olives in a Tunisian mill in the early 1990s


FUSTY is a flavor defect that most Americans connect positively with olive oil. Give em a fusty oil and they like it—as is proved over and over again when publications periodically rate olive oils for their readers. It’s too often a fusty oil that wins top rank.

Fusty is a flavor that develops with anaerobic fermentation, which happens when olives have been piled up at the mill or elsewhere too long after harvest and before they are pressed. The Italian word for it is riscaldo, meaning heated, and that’s what happens—the olives ferment and heat up and fusty is the flavor that inevitably comes out.

And fusty is indeed a defect. No oil judged by a panel of expert tasters to be fusty can be make the grade as extra-virgin, a denomination that is only awarded to oils that are free of any defects.

But all around the world, not just in America, even in (especially in) olive-producing regions, people continue to value fusty oil. Why? The answer is simple: It’s what we’re used to. Years ago, olives did indeed pile up, of necessity. Olive harvests often extended over several weeks, and farmers had difficulty getting big loads of fruit to the mill on the back of a donkey or in a trailer behind a three-wheeled APE, the farm vehicles of 1970s Italy. When I first went to live in Tuscany, in the mid-1970s, I remember a neighbor’s concrete terrace at the entrance to his kitchen. During the olive harvest, this is where he kept his olives, adding a couple more dozen kilos every day as he and his family picked away for a week or more, until there was enough accumulated to take to the mill. Those olives inevitably produced fusty oil.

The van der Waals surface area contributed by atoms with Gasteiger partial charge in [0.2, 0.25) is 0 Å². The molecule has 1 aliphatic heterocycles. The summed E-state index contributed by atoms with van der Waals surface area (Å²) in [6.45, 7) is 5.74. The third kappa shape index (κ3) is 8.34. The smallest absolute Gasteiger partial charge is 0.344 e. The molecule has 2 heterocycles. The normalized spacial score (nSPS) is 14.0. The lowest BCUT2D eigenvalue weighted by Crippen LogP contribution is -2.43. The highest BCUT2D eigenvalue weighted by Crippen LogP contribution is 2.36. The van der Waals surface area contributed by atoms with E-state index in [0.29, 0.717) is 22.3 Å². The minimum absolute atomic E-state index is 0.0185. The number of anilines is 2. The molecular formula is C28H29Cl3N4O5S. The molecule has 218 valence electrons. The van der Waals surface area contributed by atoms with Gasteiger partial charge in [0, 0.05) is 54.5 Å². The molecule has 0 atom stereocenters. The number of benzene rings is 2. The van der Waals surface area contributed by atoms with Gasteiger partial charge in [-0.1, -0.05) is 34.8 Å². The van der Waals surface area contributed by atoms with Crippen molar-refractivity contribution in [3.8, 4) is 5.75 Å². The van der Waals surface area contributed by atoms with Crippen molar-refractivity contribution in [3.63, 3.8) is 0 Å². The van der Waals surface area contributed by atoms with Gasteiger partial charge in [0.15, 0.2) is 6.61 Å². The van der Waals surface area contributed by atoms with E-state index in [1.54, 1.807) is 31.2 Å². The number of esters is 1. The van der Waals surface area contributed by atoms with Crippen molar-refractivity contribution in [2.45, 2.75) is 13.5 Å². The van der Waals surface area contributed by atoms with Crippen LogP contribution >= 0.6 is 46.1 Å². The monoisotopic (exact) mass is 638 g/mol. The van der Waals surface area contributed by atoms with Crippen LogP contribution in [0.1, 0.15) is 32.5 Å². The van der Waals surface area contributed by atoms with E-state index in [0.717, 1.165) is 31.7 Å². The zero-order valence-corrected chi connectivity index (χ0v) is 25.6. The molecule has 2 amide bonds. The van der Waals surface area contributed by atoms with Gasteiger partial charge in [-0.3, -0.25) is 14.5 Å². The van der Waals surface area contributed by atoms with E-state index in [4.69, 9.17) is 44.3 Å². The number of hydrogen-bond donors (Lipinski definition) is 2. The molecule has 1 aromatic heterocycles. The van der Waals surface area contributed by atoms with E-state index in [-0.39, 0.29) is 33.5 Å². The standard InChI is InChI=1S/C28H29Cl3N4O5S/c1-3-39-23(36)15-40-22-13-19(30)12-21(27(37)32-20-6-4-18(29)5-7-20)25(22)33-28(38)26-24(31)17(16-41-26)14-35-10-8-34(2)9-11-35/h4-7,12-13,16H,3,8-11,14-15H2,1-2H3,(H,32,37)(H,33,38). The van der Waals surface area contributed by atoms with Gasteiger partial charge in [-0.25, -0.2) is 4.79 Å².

sack of olives

Where fustiness begins

Now along comes Jean-Benoît Hugues who, with his wife Catherine, makes a marvellous Provençale oil called Castelas from olives grown on their 45 hectares of groves in the Vallée des Baux appellation. In April, when I saw him in Florence, he told me that he was about to produce a deliberately fusty oil because, he said, “that’s what my neighbors want.”  I raised my eyebrows—why would anyone deliberately make a defective oil? And Jean- Benoît smiled half-apologetically: “I sometimes think that’s the only way to get the authentic flavor of a true Provençale aïoli,” he said.